Help us help others bounce back better after stroke
Christchurch stroke recovery clinical trials
Anyone who has had a stroke or been at the side of a loved one on the long road to stroke recovery knows how slow and frustrating progress can be.
Current stroke treatments are limited in what they can offer - sometimes, improvement can stop altogether and people are left with what appears to be permanent disabilities.
What if there was a treatment that could reverse the effects of stroke, even years later?
At the CGM Research Trust, we are committed to helping to find treatments for some of the most difficult conditions facing modern medicine, including Stroke. We hope that one day, stroke recovery will be faster, easier and more complete - but we need to trial new medications to help this happen.
Etanercept for Stroke Recovery
Have you had a STROKE between 1 and 5 years ago?
Were you between the age of 18 and 65 at the time of your stroke?
Do you still have a moderate to severe disability following your stroke?
If you have answered YES to the questions above,
you may be eligible to be part of a new trial being held at Burwood Hospital, Christchurch.
This trial is looking at whether a drug called Etanercept
(which is commonly used to treat other illnesses)
is effective in helping relieve some symptoms of stroke.
If you're interested in learning more about the study, please fill out the form below or call us on 03 337 7821
What happens next?
One of our clinical research nurses will be in contact. If you are interested and you meet the criteria for the study, we will offer you the opportunity to attend an appointment at CGM Research Trust at Burwood Hospital, Christchurch, to discuss the study further.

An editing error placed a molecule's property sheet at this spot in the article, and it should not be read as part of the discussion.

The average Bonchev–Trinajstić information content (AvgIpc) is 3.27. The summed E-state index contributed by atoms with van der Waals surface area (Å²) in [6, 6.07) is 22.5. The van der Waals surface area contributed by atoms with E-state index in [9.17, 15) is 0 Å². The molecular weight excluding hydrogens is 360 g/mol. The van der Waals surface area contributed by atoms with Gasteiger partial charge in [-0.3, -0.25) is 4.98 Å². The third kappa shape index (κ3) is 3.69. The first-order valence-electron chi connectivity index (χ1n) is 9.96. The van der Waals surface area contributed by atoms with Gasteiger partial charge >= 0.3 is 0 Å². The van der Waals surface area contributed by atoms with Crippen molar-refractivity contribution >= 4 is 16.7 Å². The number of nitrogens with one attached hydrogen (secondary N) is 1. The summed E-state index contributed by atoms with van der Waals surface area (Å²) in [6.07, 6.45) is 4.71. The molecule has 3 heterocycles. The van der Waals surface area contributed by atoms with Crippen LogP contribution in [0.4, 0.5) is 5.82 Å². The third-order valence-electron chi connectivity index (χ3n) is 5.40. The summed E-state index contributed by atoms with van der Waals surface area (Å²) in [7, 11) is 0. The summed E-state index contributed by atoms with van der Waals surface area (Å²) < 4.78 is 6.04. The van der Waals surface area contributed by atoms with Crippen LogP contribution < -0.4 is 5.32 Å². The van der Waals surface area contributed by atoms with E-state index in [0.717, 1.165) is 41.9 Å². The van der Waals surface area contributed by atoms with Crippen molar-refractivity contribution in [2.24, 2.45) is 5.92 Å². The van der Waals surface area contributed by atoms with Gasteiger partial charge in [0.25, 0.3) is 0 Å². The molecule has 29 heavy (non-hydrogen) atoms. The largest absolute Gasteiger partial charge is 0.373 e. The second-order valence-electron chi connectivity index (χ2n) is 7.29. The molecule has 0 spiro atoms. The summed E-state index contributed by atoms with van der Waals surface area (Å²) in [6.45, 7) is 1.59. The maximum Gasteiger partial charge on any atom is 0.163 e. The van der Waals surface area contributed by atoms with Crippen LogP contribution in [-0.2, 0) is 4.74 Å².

If you decide to participate, we will make another appointment for more detailed assessments and a thorough physical examination. Whether you join the study or not, there is no cost associated with these visits.
If you are eligible for the study and would like to enrol, we’ll get you started on your first treatment. In this clinical trial you may recieve active medication or a placebo. This is an important part of any trial and helps ascertain whether a medication works or not. You will still receive specialist medical attention.
What if I get accepted into the study?
What if I don't get accepted for this study, or choose not to take part?
If you are offered a place in the study, you are free to choose whether or not you enrol, or to change your mind at any time.
If you enquire about the study and choose not to take part
We have new studies coming up all the time and we encourage you to join our contact list so we can let you know about any other studies that you might be interested in.
The CGM Research Trust is part of a global team to identify treatments for some of the most difficult conditions that impact day to day life that modern medicine is grappling with, including Stroke.
What are the benefits and risks of a clinical trial?
Each clinical trial has its own benefits and risks. But for the most part, clinical trials have some of the same potential benefits to participants:
You can access new research treatments before they are widely available.
Your participation may help others by contributing to medical research.
This opportunity may provide you with an effective treatment option.
By taking a more active role in your health care you may feel more in control.
You'll receive thorough cognitive and physical assessments.
For the course of the trial, you will see a Specialist and care team regularly and your progress will be monitored closely.
Some possible risks of being in a clinical trial can include:
The new treatment may have unknown side effects or other risks which may be worse than those from standard treatments.
The new treatment may not work for you even if it helps others.
You may need to have more doctor visits or testing which may require more time and travel.